I'm an American, but the way Dame Maggie Smith delivers the line makes me want to shout, "here, here."
Can we just take a moment to reflect on the beauty that is Maggie Smith's performance in EVERYTHING? (pause) (reflect) (pause again) OK, thank you. Thomas, more wine!
Favorite Downton spoof?
Jimmy Fallon's "Downton Sixbey" (watch episode one here and two here) will always be my favorite, and I lose it every time I watch Stephen Colbert's "Breaking Abbey" (watch it here). However... in the interest of being a little different and giving a shout-out to my first dinner party guest, here's Sh!t the Dowager Countess Says:
And please oh please do not go and watch this on YouTube, because there are season three spoilers in the sidebar!
You can also watch some other great ones here and here. If you know someone who needs to figure this story out, go ahead and show them The Boyfriend's Guide to Downton Abbey here.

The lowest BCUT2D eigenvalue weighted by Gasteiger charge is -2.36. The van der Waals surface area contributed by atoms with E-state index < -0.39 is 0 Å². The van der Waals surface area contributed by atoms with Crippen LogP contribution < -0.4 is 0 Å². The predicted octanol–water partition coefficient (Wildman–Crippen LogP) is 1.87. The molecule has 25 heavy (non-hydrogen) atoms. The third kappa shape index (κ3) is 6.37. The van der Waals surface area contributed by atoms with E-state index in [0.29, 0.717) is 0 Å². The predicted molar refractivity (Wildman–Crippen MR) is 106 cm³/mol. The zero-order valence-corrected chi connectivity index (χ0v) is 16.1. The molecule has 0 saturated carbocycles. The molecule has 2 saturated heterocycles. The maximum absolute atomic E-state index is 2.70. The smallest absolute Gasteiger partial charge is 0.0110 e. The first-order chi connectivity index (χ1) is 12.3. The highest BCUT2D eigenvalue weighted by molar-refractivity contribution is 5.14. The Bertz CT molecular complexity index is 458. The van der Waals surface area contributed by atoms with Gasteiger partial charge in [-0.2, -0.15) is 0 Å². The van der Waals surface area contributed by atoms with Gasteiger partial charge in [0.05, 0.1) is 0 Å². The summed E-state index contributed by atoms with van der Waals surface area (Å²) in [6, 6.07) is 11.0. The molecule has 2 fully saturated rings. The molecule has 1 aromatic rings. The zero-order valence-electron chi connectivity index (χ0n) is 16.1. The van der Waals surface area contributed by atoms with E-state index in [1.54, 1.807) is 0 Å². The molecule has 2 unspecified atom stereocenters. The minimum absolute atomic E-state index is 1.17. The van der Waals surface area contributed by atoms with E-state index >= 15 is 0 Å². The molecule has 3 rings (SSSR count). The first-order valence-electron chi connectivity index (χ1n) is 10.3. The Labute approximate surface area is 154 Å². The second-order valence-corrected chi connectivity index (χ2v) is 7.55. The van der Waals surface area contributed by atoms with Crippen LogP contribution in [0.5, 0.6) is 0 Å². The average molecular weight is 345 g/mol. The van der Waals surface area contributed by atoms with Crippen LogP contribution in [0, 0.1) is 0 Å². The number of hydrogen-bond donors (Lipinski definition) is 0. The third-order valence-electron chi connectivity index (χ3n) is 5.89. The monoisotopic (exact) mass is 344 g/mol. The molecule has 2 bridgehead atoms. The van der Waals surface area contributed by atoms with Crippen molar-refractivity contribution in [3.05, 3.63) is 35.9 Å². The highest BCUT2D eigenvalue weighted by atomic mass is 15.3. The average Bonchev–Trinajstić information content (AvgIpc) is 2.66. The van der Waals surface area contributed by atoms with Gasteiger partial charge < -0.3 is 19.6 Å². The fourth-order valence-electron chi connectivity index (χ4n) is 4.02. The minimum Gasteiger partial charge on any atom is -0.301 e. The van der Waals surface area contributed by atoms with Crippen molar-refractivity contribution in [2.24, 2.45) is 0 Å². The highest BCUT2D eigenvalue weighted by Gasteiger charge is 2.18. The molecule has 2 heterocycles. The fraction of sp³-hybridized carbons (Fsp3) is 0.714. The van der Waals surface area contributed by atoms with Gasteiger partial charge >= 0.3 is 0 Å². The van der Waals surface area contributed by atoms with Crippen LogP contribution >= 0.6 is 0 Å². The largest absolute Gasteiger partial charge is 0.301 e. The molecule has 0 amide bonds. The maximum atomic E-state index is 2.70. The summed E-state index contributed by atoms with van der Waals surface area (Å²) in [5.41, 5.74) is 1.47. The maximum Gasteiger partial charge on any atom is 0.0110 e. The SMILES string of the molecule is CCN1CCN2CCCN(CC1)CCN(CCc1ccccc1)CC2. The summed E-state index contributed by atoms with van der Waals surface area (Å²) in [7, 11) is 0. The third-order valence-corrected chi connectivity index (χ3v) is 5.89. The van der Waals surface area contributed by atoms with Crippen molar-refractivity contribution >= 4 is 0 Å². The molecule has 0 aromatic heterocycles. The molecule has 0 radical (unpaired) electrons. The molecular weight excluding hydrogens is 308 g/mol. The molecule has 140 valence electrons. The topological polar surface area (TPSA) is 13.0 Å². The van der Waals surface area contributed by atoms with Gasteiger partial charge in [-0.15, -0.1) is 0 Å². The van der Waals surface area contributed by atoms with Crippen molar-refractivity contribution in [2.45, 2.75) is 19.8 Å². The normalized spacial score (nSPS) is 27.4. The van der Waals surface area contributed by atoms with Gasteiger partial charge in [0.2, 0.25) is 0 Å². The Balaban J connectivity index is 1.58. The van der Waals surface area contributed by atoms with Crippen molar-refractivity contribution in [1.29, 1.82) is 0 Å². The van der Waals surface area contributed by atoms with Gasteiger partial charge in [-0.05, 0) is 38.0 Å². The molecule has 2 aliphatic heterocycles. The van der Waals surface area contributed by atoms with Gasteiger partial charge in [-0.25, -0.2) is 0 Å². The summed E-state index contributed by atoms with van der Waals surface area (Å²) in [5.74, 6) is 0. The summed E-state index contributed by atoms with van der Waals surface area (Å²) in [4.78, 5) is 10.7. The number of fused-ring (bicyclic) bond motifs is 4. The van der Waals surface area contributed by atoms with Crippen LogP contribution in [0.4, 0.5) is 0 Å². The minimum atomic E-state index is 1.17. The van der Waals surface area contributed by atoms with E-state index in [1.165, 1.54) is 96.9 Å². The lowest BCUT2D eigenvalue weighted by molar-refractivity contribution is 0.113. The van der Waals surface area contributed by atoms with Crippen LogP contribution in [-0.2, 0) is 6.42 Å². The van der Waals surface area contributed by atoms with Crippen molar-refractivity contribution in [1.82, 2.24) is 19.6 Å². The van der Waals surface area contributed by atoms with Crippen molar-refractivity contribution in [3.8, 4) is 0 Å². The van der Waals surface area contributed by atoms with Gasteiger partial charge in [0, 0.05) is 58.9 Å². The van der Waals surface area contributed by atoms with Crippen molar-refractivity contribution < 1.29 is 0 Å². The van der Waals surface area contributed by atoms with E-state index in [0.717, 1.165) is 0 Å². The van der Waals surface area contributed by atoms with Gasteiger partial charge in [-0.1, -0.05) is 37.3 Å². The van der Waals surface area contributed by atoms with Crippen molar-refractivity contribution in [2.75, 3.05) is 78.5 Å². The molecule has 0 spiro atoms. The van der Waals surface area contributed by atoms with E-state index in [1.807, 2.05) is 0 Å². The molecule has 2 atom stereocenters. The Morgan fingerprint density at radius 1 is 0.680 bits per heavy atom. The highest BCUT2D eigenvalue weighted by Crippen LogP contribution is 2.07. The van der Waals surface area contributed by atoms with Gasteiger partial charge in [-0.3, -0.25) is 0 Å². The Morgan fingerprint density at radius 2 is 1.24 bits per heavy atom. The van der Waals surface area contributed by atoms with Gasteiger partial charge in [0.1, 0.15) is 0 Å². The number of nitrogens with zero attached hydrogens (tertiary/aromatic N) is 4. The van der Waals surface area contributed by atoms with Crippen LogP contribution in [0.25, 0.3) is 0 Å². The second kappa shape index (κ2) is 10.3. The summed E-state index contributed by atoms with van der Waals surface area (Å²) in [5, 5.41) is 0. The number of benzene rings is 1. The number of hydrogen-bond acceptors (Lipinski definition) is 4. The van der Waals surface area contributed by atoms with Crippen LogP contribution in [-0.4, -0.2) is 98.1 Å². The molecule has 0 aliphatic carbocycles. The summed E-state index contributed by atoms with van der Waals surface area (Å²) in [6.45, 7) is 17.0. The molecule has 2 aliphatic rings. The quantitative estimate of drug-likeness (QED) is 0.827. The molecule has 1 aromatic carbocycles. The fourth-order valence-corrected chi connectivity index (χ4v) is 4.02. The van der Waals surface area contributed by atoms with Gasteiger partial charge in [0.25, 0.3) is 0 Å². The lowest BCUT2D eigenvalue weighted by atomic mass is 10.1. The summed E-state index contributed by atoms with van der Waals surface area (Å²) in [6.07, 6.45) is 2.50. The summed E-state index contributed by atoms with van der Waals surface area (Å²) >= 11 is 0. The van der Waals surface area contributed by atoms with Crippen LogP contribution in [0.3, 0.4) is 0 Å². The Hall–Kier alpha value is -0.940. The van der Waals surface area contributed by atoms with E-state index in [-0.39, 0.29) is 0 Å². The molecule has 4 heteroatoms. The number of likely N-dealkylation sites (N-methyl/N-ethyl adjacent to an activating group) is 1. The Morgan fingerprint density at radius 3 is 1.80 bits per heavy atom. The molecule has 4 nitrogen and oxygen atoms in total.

Now you've done it! You've landed a guest spot on the show. What's your storyline?
A troubled American writer seeks refuge and anonymity in the English countryside as she recovers from yet another rejection letter. While dining in the village's pub, she witnesses something that would shock Lord Grantham and his entire household if word got out. In exchange for her silence, she takes up residence in a cottage on Downton Abbey's grounds, receiving a living stipend for her trouble and use of one of the handsome stable boys. Then she, or rather I disappear with no explanation from any future episodes like Patrick Gordon (see my rant on that above).
What would you like to see happen in series three?
Let's get Bates out of prison already, and if it's not too much trouble, could Matthew and Mary have a baby? Please and thanks.